Wednesday, April 29, 2009

DNDN - Why did erroneous trades stand?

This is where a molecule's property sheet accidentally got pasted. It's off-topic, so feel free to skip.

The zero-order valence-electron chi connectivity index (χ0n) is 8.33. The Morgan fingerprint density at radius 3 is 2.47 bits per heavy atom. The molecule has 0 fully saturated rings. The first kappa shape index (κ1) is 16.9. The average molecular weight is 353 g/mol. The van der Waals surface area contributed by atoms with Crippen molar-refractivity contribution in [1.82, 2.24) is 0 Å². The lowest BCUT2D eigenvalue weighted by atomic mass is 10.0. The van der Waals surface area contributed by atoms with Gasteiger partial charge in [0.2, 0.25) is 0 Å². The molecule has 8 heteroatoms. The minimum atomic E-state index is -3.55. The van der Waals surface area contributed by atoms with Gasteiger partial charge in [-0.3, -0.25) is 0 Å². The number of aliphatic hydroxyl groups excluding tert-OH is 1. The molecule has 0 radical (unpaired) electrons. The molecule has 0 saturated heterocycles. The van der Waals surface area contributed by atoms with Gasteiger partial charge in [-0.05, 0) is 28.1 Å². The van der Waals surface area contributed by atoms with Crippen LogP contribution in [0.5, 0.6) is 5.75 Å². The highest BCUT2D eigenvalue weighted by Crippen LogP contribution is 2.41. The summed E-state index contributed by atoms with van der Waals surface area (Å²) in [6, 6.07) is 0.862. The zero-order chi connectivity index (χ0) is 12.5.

DNDN: The fact that NASDAQ did not cancel the erroneous trades that occurred yesterday is borderline criminal. The calculus on the part of the exchanges is simple: the exchanges would rather fight an arbitration with the individual that committed the keypunch error than the counterparties that benefitted even though the executions were clearly erroneous based on exchange rules (Note that the exchanges are constantly changing their definition of clearly erroneous executions in order to protect against litigation). More than 30 million dollars was transferred from the seller that committed the initial error (and, presumably, other sellers that got shook out due to stop loss orders or program trades) to the counterparties. The bottom line is traders should never expect the exchanges to bust, resolve, cancel or amend erroneous trades. You’re on your own. Although I did not get hurt or benefit from the DNDN situation, I have committed two keypunch errors in my career that lead to clearly erroneous transactions (and, cost several hundred thousand dollars). What did the exchange do? Nothing. They let the trades stand. The exchanges have a responsibility to maintain a fair and orderly market. Trading in DNDN shares between 1:25 and 1:27 was unfair and disorderly.

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